Average retiree can only afford seven months care
The average pension pot of a retiree would only be able to pay for seven months of residential care, according to research from Prestige Nursing and Care.
Care home fees have increased by 5.6 per cent since 2011; more than double the rate of inflation.
The average single room in a residential care home now costs, on average, £27,404, up £1,451 year-on-year. An average shared room comes in at a slightly cheaper £26,137 per year. However, both options wildly surpass the average income of a pensioner of £13,208.
The South West of England is now the most expensive region for care home fees, overtaking London. Care home fees in the South West, London and the East of England have now broken through the £30,000 per year barrier. The South East of the country has edged ever closer to the £30,000 mark with an average cost of £29,849.
Jonathan Bruce is the Managing Director of Prestige Nursing and Care:
“The government has announced a cap on care fees of £35,000 which most of us in the industry have been lobbying for for some time.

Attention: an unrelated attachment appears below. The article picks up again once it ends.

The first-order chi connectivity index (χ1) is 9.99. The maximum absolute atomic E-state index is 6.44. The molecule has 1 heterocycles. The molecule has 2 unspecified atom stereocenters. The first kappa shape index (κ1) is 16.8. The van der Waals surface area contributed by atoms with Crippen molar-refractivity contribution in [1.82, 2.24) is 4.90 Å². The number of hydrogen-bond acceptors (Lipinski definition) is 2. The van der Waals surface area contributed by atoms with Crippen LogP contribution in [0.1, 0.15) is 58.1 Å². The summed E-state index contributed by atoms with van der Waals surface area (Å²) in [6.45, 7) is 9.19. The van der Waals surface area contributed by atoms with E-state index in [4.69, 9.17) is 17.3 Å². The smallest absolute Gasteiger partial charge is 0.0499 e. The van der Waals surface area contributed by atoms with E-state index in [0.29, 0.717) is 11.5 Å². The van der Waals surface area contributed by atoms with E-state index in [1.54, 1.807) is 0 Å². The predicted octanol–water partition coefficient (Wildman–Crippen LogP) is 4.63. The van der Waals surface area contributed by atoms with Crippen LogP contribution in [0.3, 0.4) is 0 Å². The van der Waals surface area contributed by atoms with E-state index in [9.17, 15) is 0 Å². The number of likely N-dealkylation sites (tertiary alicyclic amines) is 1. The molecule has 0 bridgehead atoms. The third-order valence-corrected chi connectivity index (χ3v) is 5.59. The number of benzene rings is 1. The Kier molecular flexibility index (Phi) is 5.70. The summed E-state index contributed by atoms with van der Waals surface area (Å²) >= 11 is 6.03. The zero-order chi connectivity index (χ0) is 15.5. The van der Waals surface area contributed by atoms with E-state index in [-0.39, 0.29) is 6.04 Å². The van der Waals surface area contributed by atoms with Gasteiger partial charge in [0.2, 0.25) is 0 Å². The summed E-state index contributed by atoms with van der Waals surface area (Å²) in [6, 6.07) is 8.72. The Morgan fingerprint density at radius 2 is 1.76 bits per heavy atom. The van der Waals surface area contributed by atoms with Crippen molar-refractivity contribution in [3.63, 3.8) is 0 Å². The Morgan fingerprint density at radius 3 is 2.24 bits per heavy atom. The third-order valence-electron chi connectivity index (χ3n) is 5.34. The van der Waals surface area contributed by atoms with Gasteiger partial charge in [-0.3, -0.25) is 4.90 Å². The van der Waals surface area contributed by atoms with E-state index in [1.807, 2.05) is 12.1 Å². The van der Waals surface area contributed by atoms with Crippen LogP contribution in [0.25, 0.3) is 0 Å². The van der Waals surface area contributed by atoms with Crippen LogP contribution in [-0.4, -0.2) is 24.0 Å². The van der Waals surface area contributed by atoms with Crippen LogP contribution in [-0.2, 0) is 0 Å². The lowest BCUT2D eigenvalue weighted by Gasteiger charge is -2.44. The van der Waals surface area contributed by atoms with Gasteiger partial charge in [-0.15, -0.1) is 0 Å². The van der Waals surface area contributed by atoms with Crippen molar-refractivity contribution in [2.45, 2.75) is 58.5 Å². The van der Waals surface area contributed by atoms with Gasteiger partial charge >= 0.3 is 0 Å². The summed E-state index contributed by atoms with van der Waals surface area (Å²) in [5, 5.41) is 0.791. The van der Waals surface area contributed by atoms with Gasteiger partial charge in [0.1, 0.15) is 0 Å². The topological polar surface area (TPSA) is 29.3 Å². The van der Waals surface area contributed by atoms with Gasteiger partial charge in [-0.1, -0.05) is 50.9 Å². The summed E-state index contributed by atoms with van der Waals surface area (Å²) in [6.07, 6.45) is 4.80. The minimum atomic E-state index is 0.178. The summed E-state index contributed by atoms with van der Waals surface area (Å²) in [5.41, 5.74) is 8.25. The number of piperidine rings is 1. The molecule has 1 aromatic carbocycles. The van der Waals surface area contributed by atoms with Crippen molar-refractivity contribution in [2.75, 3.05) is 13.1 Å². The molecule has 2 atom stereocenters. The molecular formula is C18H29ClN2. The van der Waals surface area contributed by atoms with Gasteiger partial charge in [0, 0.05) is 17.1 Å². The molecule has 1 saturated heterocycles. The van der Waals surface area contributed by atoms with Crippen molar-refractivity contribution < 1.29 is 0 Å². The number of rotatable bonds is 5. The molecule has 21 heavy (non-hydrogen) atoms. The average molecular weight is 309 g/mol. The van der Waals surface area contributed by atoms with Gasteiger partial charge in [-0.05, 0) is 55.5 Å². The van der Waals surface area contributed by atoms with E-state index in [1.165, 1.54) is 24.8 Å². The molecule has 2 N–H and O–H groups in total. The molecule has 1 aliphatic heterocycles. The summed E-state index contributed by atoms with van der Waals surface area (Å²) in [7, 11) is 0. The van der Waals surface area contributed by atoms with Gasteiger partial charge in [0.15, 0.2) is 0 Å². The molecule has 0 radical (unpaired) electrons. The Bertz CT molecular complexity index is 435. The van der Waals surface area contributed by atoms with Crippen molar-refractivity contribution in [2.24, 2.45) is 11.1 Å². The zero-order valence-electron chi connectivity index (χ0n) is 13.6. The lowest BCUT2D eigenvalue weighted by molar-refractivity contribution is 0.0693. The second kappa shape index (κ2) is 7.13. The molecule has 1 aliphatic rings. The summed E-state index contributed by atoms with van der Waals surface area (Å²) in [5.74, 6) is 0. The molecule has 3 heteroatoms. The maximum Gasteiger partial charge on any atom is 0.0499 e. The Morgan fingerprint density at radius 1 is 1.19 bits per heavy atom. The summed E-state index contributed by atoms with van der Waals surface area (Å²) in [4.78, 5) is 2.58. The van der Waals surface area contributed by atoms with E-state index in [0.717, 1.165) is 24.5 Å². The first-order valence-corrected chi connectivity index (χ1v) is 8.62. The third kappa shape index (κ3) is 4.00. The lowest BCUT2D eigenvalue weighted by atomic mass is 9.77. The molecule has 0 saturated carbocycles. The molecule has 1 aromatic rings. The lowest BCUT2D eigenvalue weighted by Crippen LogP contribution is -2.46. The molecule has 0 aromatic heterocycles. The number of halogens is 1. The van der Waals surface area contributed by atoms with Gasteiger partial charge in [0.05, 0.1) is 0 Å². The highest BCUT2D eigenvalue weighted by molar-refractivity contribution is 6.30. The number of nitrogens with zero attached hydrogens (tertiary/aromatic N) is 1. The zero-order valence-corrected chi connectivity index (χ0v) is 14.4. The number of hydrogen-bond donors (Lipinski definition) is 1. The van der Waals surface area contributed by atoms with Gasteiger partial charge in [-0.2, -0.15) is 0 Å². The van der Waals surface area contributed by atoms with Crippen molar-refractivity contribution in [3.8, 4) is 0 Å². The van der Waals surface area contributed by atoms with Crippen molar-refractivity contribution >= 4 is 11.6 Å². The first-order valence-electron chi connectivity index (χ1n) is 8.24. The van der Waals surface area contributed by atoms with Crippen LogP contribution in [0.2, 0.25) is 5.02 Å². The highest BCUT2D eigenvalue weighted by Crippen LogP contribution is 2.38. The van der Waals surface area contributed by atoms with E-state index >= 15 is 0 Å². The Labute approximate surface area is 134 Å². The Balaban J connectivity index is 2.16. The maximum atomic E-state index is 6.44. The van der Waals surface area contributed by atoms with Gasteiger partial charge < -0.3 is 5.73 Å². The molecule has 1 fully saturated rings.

"However accommodation costs, which make up the lion’s share of residential care fees, wouldn’t be included in this cap meaning older people are still heavily liable and may need to pay significant amounts of money in later life.
"For those who are slightly younger, factoring in possible care fees into their savings is a good idea. For older people who may need care in the shorter term, homecare is an option and is included in the cap. However, for those who require residential care immediately, they will unfortunately have to grin and bear these costs.”
However, people who have been paying for care with a health need may not have to “grin and bear it” as they could be eligible to reclaim care home fees.
Content correct at time of publication